[media-credit name=’RAY PFEIFFER/Herald photo’ align=’alignnone’ width=’648′][/media-credit]Creating yet another point of contention between the University of Wisconsin and the state Legislature, some lawmakers have called for the dismissal of controversial lecturer Kevin Barrett.
Barrett — who has a semester-long contract to teach a course titled "Islam: Religion and Culture" at UW this fall — says he believes the collapse of the World Trade Center buildings was a ploy by the U.S. government to justify a pre-planned war in Iraq.
"There's circumstantial evidence that the Iraq and Afghan invasions were set in stone before [Sept. 11], but they could not have happened without the propaganda value of [Sept. 11]," Barrett said in an interview with The Badger Herald. "[The attack on Sept. 11, 2001] was a false-flag war trigger."
Although Barrett's theories have sparked controversy and outrage, UW Provost Patrick Farrell, UW-Madison's second-highest ranking administrator, announced after a 10-day review that he will not fire Barrett and will allow him to teach this fall.
"I think the political correctness — or non-political correctness — of his views outside the classroom … should not have an impact on whether or not he's allowed to teach," Farrell said in an interview.
Sixty-one members of the state Legislature, including 52 representatives and nine senators, 60 of whom are Republicans, voiced their discontent by signing a letter condemning Farrell's decision and calling for Barrett's immediate termination.
The letter was sent July 20 to UW administrators, Barrett and Gov. Jim Doyle, a Democrat.
Doyle spokesperson Matt Canter said that while the governor has concerns about the appropriateness of Barrett teaching a class about Islam, he does not plan to take any action against UW or Barrett.
"The governor would have come to a different decision than the university," Canter said, "but he recognizes that the university has legal authority to make their own personnel decisions."
For his part, Farrell maintained he has taken the necessary precautionary measures, asking both the Languages and Cultures of Asia department chair and the dean of the College of Letters and Science to have discussions with Barrett throughout the semester to help ensure he sticks to the syllabus.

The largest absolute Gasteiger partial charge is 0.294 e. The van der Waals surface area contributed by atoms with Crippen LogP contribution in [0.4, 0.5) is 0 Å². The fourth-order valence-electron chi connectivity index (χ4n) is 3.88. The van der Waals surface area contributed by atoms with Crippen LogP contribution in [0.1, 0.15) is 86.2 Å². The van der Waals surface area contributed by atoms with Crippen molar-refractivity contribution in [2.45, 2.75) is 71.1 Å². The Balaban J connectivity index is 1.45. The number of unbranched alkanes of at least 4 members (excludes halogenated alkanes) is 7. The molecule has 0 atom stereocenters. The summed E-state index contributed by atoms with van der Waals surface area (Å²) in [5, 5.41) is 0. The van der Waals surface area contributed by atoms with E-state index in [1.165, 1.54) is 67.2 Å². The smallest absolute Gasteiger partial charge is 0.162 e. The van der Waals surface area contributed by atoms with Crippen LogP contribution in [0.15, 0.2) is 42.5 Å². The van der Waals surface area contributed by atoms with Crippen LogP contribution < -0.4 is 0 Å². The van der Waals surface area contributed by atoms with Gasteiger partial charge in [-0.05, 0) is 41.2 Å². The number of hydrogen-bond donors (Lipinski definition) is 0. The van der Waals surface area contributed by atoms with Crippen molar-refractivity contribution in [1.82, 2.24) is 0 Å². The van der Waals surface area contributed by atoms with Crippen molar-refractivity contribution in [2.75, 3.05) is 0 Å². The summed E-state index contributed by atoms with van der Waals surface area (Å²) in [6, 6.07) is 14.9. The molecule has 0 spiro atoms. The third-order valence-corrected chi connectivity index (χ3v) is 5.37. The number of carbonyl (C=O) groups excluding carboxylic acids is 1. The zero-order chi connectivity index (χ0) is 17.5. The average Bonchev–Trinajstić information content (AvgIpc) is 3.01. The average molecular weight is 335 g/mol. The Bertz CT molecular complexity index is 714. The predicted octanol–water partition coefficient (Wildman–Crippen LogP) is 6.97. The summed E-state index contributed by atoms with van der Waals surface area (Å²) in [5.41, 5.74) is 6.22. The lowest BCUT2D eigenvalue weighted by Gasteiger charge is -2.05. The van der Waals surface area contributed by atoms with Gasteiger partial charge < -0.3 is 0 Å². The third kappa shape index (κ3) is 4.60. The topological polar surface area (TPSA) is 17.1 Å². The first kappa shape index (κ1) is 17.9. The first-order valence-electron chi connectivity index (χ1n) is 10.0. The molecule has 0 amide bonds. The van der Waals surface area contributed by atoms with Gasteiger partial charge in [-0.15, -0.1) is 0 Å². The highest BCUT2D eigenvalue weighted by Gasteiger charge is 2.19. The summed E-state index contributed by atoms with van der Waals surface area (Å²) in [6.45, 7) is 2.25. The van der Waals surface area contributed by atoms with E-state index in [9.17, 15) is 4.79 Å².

"I am interested principally [in] what would he expect the students to walk away with," Farrell said. "What's his real goal for the ways in which students will be changed as a result of participating in this class? And very specifically, does he plan to do things to make that happen?"
Rep. Steve Nass, R-Whitewater, who in many ways has led the charge on this particular issue, called Barrett's beliefs about the Sept. 11 attacks outlandish and invalid and argued that those views should bar him from being allowed teach at a public university.
"The public knows it wasn't orchestrated by the government; it was a terrorist attack," Nass said. "And for the provost to allow [Barrett] to teach this fall — fact and honesty just don't matter."
Nass was the author of a failed Assembly resolution formally condemning Barrett's views. Although the resolution was presented to representatives during the last day of the body's session in late July, it was not taken up for a vote, as they opted instead for the informal letter.
While a significant number of lawmakers continue to disagree with Farrell's decision, others who disagree with Barrett's theories, such as UW political science professor Donald Downs, see the issue as part of a larger academic picture.
Downs, who also serves as president of the Committee of Academic Freedom and Rights, said he does not believe Barrett's theory at all and does not know anybody at the university who does, "left, right or center."
But despite that fundamental disagreement, Downs said he still supports Barrett's employment.
"We want professors to be intellectually responsible, but we also want professors to be intellectually honest," Downs said. "We want the envelope pushed; we want people to stick their necks out if it is done with intellectual integrity. Otherwise it could cause a watered-down education."
Meanwhile, Nass, along with many other state representatives, argue Barrett's very presence harms the university's reputation.
"It really calls into question the [Board of] Regents and the higher echelon of the university," he said.
While UW Chancellor John Wiley called Barrett's 9/11 theory "very unconvincing, to put it mildly," he offered a different perspective, claiming Barrett's employment actually strengthens the university's reputation.
"I don't care what [Barrett's] personal views are as long as he doesn't use them to badger the students," Wiley told The Badger Herald.
As for his future in Madison, once his one-semester appointment expires in December, Barrett said he plans on applying for a tenure-track job at UW or at another Wisconsin university in the near future.
"After the public realizes I'm right," Barrett said, "my chances of getting a job will be better."